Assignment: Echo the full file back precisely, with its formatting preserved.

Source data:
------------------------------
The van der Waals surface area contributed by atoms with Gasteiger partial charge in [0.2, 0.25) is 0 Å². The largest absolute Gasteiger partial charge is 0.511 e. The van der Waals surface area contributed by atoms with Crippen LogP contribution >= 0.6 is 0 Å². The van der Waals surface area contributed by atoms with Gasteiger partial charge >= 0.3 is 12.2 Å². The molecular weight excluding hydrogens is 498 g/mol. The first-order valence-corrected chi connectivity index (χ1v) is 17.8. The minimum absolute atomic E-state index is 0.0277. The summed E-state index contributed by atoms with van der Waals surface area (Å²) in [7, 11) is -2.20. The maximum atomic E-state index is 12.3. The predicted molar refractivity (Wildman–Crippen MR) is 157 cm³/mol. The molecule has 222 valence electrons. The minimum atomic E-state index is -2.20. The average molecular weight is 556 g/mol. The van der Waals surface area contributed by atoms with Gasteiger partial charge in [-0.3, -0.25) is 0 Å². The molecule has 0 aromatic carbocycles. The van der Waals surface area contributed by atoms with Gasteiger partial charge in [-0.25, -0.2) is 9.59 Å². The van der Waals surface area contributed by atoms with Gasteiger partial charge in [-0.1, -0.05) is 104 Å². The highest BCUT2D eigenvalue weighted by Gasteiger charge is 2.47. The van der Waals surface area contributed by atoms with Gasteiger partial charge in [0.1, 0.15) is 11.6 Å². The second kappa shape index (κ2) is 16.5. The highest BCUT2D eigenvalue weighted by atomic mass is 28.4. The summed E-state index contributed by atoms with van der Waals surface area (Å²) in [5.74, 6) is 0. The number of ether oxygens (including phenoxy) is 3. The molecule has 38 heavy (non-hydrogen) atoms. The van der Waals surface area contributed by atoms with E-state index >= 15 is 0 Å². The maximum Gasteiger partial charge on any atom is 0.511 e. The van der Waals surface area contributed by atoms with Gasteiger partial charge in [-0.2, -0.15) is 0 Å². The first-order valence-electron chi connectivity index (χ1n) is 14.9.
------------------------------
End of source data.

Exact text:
The van der Waals surface area contributed by atoms with Gasteiger partial charge in [0.2, 0.25) is 0 Å². The largest absolute Gasteiger partial charge is 0.511 e. The van der Waals surface area contributed by atoms with Crippen LogP contribution >= 0.6 is 0 Å². The van der Waals surface area contributed by atoms with Gasteiger partial charge >= 0.3 is 12.2 Å². The molecular weight excluding hydrogens is 498 g/mol. The first-order valence-corrected chi connectivity index (χ1v) is 17.8. The minimum absolute atomic E-state index is 0.0277. The summed E-state index contributed by atoms with van der Waals surface area (Å²) in [7, 11) is -2.20. The maximum atomic E-state index is 12.3. The predicted molar refractivity (Wildman–Crippen MR) is 157 cm³/mol. The molecule has 222 valence electrons. The minimum atomic E-state index is -2.20. The average molecular weight is 556 g/mol. The van der Waals surface area contributed by atoms with Gasteiger partial charge in [-0.3, -0.25) is 0 Å². The molecule has 0 aromatic carbocycles. The van der Waals surface area contributed by atoms with Gasteiger partial charge in [-0.25, -0.2) is 9.59 Å². The van der Waals surface area contributed by atoms with Gasteiger partial charge in [-0.1, -0.05) is 104 Å². The highest BCUT2D eigenvalue weighted by Gasteiger charge is 2.47. The van der Waals surface area contributed by atoms with Gasteiger partial charge in [0.1, 0.15) is 11.6 Å². The second kappa shape index (κ2) is 16.5. The highest BCUT2D eigenvalue weighted by atomic mass is 28.4. The summed E-state index contributed by atoms with van der Waals surface area (Å²) in [5.74, 6) is 0. The number of ether oxygens (including phenoxy) is 3. The molecule has 38 heavy (non-hydrogen) atoms. The van der Waals surface area contributed by atoms with E-state index >= 15 is 0 Å². The maximum Gasteiger partial charge on any atom is 0.511 e. The van der Waals surface area contributed by atoms with Gasteiger partial charge in [-0.2, -0.15) is 0 Å². The first-order valence-electron chi connectivity index (χ1n) is 14.9.